Promotion and Robert Maxwell takeover

Two years later, in 1962, the club won the Southern League title for the second successive season and was elected to the Football League Fourth Division,[11] occupying the vacant place left by bankrupt Accrington Stanley. Two successive eighteenth-place finishes followed,[12][13] before promotion to the Third Division was achieved in 1965.[14] A year before the promotion, Oxford became the first Fourth Division club to reach the sixth round of the FA Cup,[15] but have not progressed that far in the competition since. Oxford won the Third Division title in 1967–68,[16] their sixth season as a league club, but after eight years of relative stability the club was relegated from the Second Division in 1975–76.[17]

In 1982, as a Third Division side, Oxford United faced closure because of the club's inability to service the debts owed to Barclays Bank,[18] but were rescued when businessman Robert Maxwell took over the club.[1] In March 1983, Maxwell proposed merging United with neighbours Reading to form a new club called the Thames Valley Royals,[19] to play at Didcot. Jim Smith would have managed the club with Reading boss Maurice Evans becoming his assistant. The merger was called off as a result of fans of both clubs protesting against the decision and the Reading chairman stepping down to be replaced by an opponent of the merger.[20] Maxwell also threatened to fold the club if the merger did not go through.[21]

Oxford won the Third Division title in 1984 under the management of Jim Smith,[22] who also guided them to the Second Division title the following year.[23] This meant that Oxford United would be playing First Division football in the 1985–86 season, 23 years after joining the Football League. Smith moved to Queens Park Rangers shortly after the promotion success,[24] and made way for chief scout Maurice Evans, who, several seasons earlier, had won the Fourth Division title with Reading.[22]

Oxford at the top

The Milk Cup trophy is standing upright with black and yellow ribbons tied to the handles, to represent Oxford United's colours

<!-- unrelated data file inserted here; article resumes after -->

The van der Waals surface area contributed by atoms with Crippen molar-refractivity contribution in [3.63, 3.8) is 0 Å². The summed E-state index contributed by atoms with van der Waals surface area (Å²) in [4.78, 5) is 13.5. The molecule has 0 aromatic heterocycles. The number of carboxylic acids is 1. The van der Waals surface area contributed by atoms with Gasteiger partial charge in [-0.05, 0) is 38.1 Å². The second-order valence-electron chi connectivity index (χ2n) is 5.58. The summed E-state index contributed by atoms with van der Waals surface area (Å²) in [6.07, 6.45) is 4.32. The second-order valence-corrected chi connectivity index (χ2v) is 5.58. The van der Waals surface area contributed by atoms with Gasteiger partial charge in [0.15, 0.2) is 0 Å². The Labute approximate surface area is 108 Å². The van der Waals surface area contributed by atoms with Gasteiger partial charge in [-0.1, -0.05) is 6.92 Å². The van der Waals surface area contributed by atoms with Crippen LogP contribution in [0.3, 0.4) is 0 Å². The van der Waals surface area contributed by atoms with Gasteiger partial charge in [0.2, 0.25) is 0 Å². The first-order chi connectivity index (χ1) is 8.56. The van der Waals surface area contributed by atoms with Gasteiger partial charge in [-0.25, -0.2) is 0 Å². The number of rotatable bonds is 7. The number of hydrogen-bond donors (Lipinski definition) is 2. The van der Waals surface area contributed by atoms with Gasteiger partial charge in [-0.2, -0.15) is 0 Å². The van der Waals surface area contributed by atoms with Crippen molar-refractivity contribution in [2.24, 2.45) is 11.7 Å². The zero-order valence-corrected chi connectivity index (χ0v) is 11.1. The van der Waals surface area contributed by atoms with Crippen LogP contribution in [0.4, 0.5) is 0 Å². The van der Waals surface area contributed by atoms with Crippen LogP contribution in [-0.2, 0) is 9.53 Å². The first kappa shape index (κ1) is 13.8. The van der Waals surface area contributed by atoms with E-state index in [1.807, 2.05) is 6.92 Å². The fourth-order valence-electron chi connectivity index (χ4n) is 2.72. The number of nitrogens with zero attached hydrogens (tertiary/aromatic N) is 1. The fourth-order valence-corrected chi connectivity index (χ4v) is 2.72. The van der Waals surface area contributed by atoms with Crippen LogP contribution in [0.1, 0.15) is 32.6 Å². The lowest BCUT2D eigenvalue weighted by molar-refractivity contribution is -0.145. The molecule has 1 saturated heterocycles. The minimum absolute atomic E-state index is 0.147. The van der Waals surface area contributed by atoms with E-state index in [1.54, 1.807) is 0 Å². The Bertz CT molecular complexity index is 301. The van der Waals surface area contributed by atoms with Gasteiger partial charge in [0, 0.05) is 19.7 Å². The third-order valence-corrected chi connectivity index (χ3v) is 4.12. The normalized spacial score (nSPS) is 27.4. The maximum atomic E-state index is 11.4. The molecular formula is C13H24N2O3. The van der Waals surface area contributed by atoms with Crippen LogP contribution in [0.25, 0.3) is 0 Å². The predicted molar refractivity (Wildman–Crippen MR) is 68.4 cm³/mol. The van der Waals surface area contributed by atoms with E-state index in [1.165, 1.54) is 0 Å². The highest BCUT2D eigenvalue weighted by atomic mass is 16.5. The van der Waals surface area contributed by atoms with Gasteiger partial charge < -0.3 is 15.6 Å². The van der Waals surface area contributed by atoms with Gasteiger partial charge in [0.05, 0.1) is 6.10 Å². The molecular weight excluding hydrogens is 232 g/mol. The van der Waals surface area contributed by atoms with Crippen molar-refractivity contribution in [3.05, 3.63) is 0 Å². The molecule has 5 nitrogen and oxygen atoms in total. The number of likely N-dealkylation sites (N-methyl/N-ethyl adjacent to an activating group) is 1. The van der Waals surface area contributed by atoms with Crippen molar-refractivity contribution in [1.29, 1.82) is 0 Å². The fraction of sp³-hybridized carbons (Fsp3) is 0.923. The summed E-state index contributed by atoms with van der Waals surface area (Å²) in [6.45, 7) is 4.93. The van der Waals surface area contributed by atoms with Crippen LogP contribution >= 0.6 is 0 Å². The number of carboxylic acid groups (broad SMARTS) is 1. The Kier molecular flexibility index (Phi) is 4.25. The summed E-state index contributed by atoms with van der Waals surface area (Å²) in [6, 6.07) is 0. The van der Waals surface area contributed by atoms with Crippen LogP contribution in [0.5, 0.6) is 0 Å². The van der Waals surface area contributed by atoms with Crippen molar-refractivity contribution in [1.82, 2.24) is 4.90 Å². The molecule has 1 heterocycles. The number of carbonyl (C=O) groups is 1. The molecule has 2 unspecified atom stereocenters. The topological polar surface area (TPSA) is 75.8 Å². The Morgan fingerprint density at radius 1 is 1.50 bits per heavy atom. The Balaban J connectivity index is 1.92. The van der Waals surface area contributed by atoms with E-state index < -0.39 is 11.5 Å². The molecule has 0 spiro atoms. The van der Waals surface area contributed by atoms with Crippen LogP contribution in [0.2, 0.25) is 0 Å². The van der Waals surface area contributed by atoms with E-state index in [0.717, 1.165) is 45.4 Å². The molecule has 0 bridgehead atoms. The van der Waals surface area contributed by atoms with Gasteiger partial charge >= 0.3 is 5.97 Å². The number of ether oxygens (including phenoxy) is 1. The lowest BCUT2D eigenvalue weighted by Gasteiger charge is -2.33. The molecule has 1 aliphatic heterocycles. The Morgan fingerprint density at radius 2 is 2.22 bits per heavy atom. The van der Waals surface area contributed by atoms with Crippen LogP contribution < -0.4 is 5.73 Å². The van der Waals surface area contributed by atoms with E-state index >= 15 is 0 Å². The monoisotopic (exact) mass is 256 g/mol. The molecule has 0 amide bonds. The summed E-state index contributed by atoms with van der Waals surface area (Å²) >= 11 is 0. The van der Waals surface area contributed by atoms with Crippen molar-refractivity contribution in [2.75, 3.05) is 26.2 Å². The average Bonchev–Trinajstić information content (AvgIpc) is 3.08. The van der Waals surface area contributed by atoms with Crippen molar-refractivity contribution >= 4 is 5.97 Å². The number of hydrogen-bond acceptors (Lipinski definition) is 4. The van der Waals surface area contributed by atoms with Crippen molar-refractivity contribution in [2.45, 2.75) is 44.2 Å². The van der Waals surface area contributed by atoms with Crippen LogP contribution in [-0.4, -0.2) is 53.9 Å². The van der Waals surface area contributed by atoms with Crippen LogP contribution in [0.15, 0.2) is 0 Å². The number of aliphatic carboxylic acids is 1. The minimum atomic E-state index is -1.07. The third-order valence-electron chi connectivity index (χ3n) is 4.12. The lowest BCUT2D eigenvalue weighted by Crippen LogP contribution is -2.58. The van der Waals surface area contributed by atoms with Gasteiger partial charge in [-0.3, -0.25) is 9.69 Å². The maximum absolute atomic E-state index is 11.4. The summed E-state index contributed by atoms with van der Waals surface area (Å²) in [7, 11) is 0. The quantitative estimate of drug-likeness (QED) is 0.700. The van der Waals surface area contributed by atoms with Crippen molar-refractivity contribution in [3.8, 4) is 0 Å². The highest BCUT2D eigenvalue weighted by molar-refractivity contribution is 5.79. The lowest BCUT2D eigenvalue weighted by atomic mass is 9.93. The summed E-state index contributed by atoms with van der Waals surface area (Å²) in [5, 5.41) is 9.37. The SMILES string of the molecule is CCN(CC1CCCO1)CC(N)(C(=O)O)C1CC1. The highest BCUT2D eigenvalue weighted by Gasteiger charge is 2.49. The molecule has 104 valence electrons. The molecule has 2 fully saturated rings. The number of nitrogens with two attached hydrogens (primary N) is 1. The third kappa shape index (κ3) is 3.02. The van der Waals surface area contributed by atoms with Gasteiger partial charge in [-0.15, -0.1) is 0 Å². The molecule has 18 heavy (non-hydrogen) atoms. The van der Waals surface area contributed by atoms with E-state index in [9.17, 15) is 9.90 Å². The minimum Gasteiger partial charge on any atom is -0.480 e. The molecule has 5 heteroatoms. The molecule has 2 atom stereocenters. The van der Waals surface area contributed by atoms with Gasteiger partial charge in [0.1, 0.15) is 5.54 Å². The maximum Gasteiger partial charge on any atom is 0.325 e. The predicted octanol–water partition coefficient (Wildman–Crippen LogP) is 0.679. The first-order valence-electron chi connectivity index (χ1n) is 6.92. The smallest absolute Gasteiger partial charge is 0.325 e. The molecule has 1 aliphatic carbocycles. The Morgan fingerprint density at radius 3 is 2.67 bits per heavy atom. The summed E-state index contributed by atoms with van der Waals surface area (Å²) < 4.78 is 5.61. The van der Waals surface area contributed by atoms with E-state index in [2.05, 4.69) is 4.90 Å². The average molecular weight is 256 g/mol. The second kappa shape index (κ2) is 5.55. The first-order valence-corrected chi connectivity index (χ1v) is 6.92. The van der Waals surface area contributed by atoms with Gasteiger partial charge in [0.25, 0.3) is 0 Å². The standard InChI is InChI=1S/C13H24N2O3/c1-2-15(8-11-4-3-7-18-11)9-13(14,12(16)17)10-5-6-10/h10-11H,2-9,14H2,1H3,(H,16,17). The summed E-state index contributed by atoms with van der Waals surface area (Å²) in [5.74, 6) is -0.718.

The Milk Cup, which is still displayed in the club's trophy cabinet

Oxford United finished eighteenth in the 1985–86 First Division campaign,[25] avoiding relegation on the last day of the season.

They also won the Football League Cup, known at the time as the Milk Cup under a sponsorship deal, beating Queens Park Rangers 3–0 in the final at Wembley. They would have qualified for the UEFA Cup the following season, had it not been for the ban on English teams that had resulted from the previous year's Heysel Stadium disaster.[26] After beating fellow First Division side Aston Villa in the semi-final 4–3 on aggregate,[27] Oxford faced Queens Park Rangers in the final, which was held at Wembley Stadium on 20 April 1986. The final result was 3–0 with goals from Trevor Hebberd, Ray Houghton and Jeremy Charles. After the match, manager Maurice Evans asked long-serving physiotherapist, 72-year-old Ken Fish, to collect a winner's medal instead of himself.[28] It was the last time the League Cup was played under the name "Milk Cup".

1986–87 saw Oxford United survive another relegation battle and stay in the First Division. Robert Maxwell resigned as chairman in May 1987 to take over at Derby County, handing the club to his son Kevin. Maurice Evans was sacked in March 1988 with Oxford bottom of the First Division and destined for relegation after three years in the top flight.

Life in the second tier

Before relegation was confirmed, former Liverpool defender Mark Lawrenson was named as Oxford's new manager. However, he was sacked three months into the 1988–89 Second Division campaign after a dispute with the chairman over the £1 million sale of striker Dean Saunders to Derby County;[29] Derby were owned by Robert Maxwell, father of the then Oxford United chairman, Kevin Maxwell. Following Robert Maxwell's death in 1991, his personal estate, including the club, became insolvent.[30] After a long search for a new owner, during which Biomass took over the club, Brian Horton was named as Oxford's new manager, and remained in charge until September 1993 when he was lured away to Manchester City in the recently formed FA Premier League. Oxford, now a side in the new Football League Division One, briefly restored Maurice Evans to the manager's seat before turning to Bristol City manager Denis Smith. By the time he was hired, Oxford was deep in relegation trouble. Despite Smith's efforts, Oxford slid into Division Two at the end of the 1993–94 season.[31]

Promotion success in Division Two

Oxford's league positions from 1963 to 2007